Exhausted finishers sprawled out on the floor of the concourse as other runners and supporters gingerly stepped around them. Unlike Scottsville Racecourse which last year offered grassy expanses on which to rest and recover, Moses Mabhida provided nowhere for finishers to comfortably gather their wits. The only available options were the cramped stadium seats with little room to stretch your legs, the cold concrete ground around those seats or the floor of the concourse with its busy foot traffic.

Acknowledging Rory’s support in the grandstands

None of the three options was ideal, but I needed to collapse somewhere. So while I sprawled uncomfortably on the floor of the concourse trying to a) get comfortable and b) avoid getting stepped on, Katie visited the concession stand and returned with nirvana in a cup. I don’t think I’ve had orange soda since I was like ten years old, but the Fanta orange soda she brought me at that moment was the best orange soda — and maybe the most amazing beverage — I’ve ever tasted. It was life itself, equal parts nectar, unicorn tears and liquid crack. Hello, insulin!

In addition to all the stairs and the lack of recovery spaces, massage tents (which last year were easily accessible) were inconveniently located on the outer concourse of the stadium, a fact I didn’t realize until it was time to leave. And immediately past the finish chute, South African runners were being directed to their club tents outside the stadium, meaning that unlike last year they were unable to mingle with the international runners. All because running clubs were prohibited from setting up their tents on the grass playing surface inside the stadium.

The five of us were on “Beth watch” as the clock ticked toward 11 hours. We wouldn’t be disappointed. As it turns out Beth paced the latter stages of her race beautifully, finishing with the 11-hour bus in 10:57:28 and earning her own bronze medal with 2½ minutes to spare.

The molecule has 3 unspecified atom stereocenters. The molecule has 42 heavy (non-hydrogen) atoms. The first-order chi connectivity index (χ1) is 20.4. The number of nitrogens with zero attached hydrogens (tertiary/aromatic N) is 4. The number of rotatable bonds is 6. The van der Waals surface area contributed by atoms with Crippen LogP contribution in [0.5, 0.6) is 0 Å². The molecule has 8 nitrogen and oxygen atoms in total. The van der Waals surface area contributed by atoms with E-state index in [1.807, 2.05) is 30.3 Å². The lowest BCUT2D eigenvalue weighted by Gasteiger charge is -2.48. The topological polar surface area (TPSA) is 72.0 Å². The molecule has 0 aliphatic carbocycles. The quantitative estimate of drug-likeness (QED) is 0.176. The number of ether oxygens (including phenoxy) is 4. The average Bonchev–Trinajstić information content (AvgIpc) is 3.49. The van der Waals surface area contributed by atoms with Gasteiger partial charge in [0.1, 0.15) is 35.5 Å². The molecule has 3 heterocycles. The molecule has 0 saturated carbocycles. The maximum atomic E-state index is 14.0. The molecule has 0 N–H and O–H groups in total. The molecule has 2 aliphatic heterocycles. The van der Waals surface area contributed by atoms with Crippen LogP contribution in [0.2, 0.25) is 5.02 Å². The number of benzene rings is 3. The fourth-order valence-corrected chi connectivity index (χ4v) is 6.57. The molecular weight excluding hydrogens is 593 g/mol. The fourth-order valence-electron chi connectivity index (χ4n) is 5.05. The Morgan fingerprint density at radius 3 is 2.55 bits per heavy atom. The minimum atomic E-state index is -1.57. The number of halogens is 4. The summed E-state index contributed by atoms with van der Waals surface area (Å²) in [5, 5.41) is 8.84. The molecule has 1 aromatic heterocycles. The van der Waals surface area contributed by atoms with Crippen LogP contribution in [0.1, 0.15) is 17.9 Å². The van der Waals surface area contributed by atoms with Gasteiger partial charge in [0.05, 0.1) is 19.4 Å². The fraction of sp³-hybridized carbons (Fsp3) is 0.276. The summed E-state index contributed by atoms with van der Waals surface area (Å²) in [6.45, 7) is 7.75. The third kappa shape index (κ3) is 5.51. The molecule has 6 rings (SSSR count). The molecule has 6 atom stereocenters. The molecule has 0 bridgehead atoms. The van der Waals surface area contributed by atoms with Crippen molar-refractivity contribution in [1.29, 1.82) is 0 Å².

With everyone present and accounted for we all reconvened, shared congratulations and then made our way toward the seats at midfield, directly in front of the finish line. Despite feeling like the walking undead, we weren’t about to miss what came next.

Cath and Jimmy wisely wasted no time in celebrating

The Spirit of Comrades
Without a doubt, the 12-hour cutoff for the Comrades Marathon is one of the most dramatic moments in all of sports. It’s the thrill of victory and the agony of defeat, played out within yards of each other on a national stage. And I wasn’t going to miss the opportunity to witness it in a venue like Moses Mabhida, with its warm fluorescent lighting and grandstand seating offering a full view of the finish line. Spectator viewing is where Moses Mabhida really excels as a finish venue — no offense to the rickety bleachers and overmatched floodlights of the Scottsville Racecourse.

[Comrades Tip #7: If you’re an international runner, and unless you were swept off to the med tent or have a bone protruding through your skin after the race, DO NOT MISS the 12-hour cutoff. It’s human drama like you won’t see at any other sporting event, and it may make you cling just a bit tighter to your own finisher medal.]

The announcer was again in top form for this year’s finish, setting the stage in dramatic fashion with his full-throated countdown. And it was in the final minute of the 12 hours that the Spirit of Comrades played out magically before our eyes.

View from the 2018 Comrades Marathon finish chute inside Moses Mabhida Stadium

View from the finish chute inside Moses Mabhida Stadium

Wobbling down the home stretch toward the finish line like a drunken schoolboy, a runner lost control of his body and collapsed to the grass roughly 30 yards from the finish. Several fellow runners, so close to glory themselves and risking their own finish, lifted the man off the ground and supported his limp body while propelling him forward, his head bouncing listlessly like a rag doll. Only his legs still seemed to grok their role, churning slowly beneath him as the rest of his body tried to call it quits. Apparently 11 hours and 59 minutes of concentrated effort had been enough.